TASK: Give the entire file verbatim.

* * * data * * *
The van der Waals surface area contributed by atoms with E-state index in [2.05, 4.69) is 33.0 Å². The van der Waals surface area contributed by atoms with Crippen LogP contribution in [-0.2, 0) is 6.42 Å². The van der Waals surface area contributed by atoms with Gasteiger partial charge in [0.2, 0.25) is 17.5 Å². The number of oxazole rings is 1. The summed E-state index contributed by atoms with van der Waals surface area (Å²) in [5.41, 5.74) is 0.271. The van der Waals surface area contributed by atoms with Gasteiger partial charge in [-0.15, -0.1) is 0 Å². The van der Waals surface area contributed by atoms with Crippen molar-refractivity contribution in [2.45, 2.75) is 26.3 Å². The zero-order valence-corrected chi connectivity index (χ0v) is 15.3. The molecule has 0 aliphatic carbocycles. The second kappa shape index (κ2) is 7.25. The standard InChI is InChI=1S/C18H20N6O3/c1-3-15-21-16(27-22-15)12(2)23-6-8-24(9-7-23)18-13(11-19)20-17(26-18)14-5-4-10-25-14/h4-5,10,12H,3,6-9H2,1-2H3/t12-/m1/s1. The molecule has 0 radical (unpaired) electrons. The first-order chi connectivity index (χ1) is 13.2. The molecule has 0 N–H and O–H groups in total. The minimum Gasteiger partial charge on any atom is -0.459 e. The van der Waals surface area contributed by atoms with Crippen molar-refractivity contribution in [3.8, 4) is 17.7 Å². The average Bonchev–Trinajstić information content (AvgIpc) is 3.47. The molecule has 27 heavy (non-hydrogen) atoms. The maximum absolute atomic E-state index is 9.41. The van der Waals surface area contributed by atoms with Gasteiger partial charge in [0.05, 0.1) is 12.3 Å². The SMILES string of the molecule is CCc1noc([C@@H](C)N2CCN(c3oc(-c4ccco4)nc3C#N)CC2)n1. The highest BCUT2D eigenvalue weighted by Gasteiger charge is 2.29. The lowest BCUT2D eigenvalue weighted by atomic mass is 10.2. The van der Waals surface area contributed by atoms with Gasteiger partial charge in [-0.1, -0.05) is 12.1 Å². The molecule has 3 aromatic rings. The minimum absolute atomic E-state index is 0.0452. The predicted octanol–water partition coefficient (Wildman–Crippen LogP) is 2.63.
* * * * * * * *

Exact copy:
The van der Waals surface area contributed by atoms with E-state index in [2.05, 4.69) is 33.0 Å². The van der Waals surface area contributed by atoms with Crippen LogP contribution in [-0.2, 0) is 6.42 Å². The van der Waals surface area contributed by atoms with Gasteiger partial charge in [0.2, 0.25) is 17.5 Å². The number of oxazole rings is 1. The summed E-state index contributed by atoms with van der Waals surface area (Å²) in [5.41, 5.74) is 0.271. The van der Waals surface area contributed by atoms with Gasteiger partial charge in [-0.15, -0.1) is 0 Å². The van der Waals surface area contributed by atoms with Crippen molar-refractivity contribution in [2.45, 2.75) is 26.3 Å². The zero-order valence-corrected chi connectivity index (χ0v) is 15.3. The molecule has 0 aliphatic carbocycles. The second kappa shape index (κ2) is 7.25. The standard InChI is InChI=1S/C18H20N6O3/c1-3-15-21-16(27-22-15)12(2)23-6-8-24(9-7-23)18-13(11-19)20-17(26-18)14-5-4-10-25-14/h4-5,10,12H,3,6-9H2,1-2H3/t12-/m1/s1. The molecule has 0 radical (unpaired) electrons. The first-order chi connectivity index (χ1) is 13.2. The molecule has 0 N–H and O–H groups in total. The minimum Gasteiger partial charge on any atom is -0.459 e. The van der Waals surface area contributed by atoms with Crippen molar-refractivity contribution in [3.8, 4) is 17.7 Å². The average Bonchev–Trinajstić information content (AvgIpc) is 3.47. The molecule has 27 heavy (non-hydrogen) atoms. The maximum absolute atomic E-state index is 9.41. The van der Waals surface area contributed by atoms with Gasteiger partial charge in [0.05, 0.1) is 12.3 Å². The SMILES string of the molecule is CCc1noc([C@@H](C)N2CCN(c3oc(-c4ccco4)nc3C#N)CC2)n1. The highest BCUT2D eigenvalue weighted by Gasteiger charge is 2.29. The lowest BCUT2D eigenvalue weighted by atomic mass is 10.2. The van der Waals surface area contributed by atoms with Gasteiger partial charge in [-0.1, -0.05) is 12.1 Å². The molecule has 3 aromatic rings. The minimum absolute atomic E-state index is 0.0452. The predicted octanol–water partition coefficient (Wildman–Crippen LogP) is 2.63.